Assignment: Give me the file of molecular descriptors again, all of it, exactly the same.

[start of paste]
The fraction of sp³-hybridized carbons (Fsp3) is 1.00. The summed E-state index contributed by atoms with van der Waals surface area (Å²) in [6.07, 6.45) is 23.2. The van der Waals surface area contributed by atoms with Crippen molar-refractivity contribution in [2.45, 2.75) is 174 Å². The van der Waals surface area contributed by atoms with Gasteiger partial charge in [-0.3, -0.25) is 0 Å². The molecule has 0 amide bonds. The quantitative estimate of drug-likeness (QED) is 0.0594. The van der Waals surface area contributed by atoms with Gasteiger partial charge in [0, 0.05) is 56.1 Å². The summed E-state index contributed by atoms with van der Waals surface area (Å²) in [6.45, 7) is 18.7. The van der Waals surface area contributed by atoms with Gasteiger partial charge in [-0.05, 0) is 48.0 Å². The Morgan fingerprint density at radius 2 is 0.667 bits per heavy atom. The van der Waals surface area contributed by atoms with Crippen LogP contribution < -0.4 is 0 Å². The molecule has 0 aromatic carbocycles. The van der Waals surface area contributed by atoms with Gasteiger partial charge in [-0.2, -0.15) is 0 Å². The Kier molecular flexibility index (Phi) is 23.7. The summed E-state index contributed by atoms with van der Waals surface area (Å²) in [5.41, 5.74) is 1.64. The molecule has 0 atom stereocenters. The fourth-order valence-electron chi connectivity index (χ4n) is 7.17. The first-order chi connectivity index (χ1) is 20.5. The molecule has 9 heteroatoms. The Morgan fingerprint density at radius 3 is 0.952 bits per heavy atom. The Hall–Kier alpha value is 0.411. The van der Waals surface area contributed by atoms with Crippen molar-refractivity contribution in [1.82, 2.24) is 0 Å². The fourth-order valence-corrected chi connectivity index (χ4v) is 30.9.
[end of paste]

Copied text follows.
The fraction of sp³-hybridized carbons (Fsp3) is 1.00. The summed E-state index contributed by atoms with van der Waals surface area (Å²) in [6.07, 6.45) is 23.2. The van der Waals surface area contributed by atoms with Crippen molar-refractivity contribution in [2.45, 2.75) is 174 Å². The van der Waals surface area contributed by atoms with Gasteiger partial charge in [-0.3, -0.25) is 0 Å². The molecule has 0 amide bonds. The quantitative estimate of drug-likeness (QED) is 0.0594. The van der Waals surface area contributed by atoms with Gasteiger partial charge in [0, 0.05) is 56.1 Å². The summed E-state index contributed by atoms with van der Waals surface area (Å²) in [6.45, 7) is 18.7. The van der Waals surface area contributed by atoms with Gasteiger partial charge in [-0.05, 0) is 48.0 Å². The Morgan fingerprint density at radius 2 is 0.667 bits per heavy atom. The van der Waals surface area contributed by atoms with Crippen LogP contribution < -0.4 is 0 Å². The molecule has 0 aromatic carbocycles. The van der Waals surface area contributed by atoms with Gasteiger partial charge in [-0.2, -0.15) is 0 Å². The Kier molecular flexibility index (Phi) is 23.7. The summed E-state index contributed by atoms with van der Waals surface area (Å²) in [5.41, 5.74) is 1.64. The molecule has 0 atom stereocenters. The fourth-order valence-electron chi connectivity index (χ4n) is 7.17. The first-order chi connectivity index (χ1) is 20.5. The molecule has 9 heteroatoms. The Morgan fingerprint density at radius 3 is 0.952 bits per heavy atom. The Hall–Kier alpha value is 0.411. The van der Waals surface area contributed by atoms with Crippen molar-refractivity contribution in [1.82, 2.24) is 0 Å². The fourth-order valence-corrected chi connectivity index (χ4v) is 30.9.